The conditions and the consequences of various borrowings were different: 1. Sometimes the English language borrowed a word for which it had no synonym. These words were simply added to the vocabulary. Examples: law, fellow 2. The English synonym was ousted by the borrowing. Scandinavian taken (to take) and callen (to call) ousted the English synonyms niman and clypian, respectively. 3. Both the words, the English and the corresponding Scandinavian, are preserved, but

they became different in meaning.

Compare Modern English native words and Scandinavian borrowings: Native heaven starve Scandinavian borrowing sky die

4.

Sometimes a borrowed word and an English word are etymological doublets, as words

originating from the same source in Common Germanic. Native shirt shatter raise Scandinavian borrowing skirt scatter rear

5. meaning

Sometimes an English word and its Scandinavian doublet were but slightly

the

same

in

different phonetically, and the phonetic form of the Scandinavian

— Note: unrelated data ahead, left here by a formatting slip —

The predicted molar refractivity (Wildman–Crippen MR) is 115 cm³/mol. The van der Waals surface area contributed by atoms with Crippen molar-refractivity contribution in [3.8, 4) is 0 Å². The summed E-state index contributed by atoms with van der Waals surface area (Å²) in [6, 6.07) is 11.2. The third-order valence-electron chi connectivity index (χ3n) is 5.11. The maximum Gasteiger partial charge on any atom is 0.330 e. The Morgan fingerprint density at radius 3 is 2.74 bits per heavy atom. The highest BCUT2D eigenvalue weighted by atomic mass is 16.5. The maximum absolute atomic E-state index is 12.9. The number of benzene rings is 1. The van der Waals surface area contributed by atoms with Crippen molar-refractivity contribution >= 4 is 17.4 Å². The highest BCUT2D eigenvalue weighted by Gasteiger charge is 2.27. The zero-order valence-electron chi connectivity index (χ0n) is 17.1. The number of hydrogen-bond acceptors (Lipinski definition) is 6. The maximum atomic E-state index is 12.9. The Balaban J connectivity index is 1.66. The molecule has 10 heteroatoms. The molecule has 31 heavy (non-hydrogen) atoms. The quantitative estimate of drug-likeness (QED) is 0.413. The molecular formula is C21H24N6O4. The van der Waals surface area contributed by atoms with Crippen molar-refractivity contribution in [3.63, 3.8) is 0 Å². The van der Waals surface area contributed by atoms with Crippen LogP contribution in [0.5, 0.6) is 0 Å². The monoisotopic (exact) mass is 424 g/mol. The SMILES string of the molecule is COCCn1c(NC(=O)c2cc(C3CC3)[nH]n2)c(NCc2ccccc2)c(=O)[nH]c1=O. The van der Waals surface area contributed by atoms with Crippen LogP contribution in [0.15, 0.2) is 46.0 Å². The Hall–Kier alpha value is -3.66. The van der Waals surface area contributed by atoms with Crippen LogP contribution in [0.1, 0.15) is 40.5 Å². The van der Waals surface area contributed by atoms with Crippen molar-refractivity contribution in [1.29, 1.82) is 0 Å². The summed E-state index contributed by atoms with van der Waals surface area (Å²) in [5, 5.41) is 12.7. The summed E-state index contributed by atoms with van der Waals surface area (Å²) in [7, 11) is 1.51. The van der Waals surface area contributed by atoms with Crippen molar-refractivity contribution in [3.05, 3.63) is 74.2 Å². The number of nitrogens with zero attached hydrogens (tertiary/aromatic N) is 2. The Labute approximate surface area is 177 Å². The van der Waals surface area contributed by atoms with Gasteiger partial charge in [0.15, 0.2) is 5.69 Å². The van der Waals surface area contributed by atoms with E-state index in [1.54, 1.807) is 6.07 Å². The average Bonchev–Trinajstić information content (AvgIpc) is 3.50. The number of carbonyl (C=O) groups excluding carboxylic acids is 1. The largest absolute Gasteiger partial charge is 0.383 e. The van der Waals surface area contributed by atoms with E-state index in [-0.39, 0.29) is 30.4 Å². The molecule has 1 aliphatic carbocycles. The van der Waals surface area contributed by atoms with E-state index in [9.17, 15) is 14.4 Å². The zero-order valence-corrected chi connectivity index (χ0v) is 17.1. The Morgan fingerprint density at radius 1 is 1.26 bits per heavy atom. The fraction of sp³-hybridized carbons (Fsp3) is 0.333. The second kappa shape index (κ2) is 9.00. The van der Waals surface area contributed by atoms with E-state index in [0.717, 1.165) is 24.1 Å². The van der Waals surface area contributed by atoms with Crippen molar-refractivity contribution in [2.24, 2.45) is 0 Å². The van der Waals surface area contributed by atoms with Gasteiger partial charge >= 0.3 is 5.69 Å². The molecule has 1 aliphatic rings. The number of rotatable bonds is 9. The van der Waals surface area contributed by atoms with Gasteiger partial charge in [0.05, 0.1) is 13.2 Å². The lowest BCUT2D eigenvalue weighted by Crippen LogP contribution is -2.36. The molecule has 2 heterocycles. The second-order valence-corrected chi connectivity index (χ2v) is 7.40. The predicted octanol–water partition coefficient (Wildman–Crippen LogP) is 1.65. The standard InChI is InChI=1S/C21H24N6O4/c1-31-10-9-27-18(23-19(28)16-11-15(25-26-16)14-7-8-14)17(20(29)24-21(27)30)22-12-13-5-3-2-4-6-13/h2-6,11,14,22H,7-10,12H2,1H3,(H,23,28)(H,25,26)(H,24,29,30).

borrowing is preserved in the English language, having ousted the English counterpart. For example, Modern English to give, to get come from the Scandinavian gefa, geta, which ousted the English 3iefan and 3ietan, respectively. Similar Modern English words: gift, forget, guild, gate, again.

6.

There may be a shift of meaning. Thus, the word dream originally meant "joy,

pleasure"; under the influence of the related Scandinavian word it developed its modern meaning.

French borrowings It stands to reason that the Norman conquest and the subsequent history of the country left deep traces in the English language, mainly in the form of borrowings in words connected with such spheres of social and political activity where French-speaking Normans had occupied for a long time all places of importance. For example: government and legislature: government, noble, baron, prince, duke, court, justice, judge, crime, prison, condemn, sentence, parliament, etc.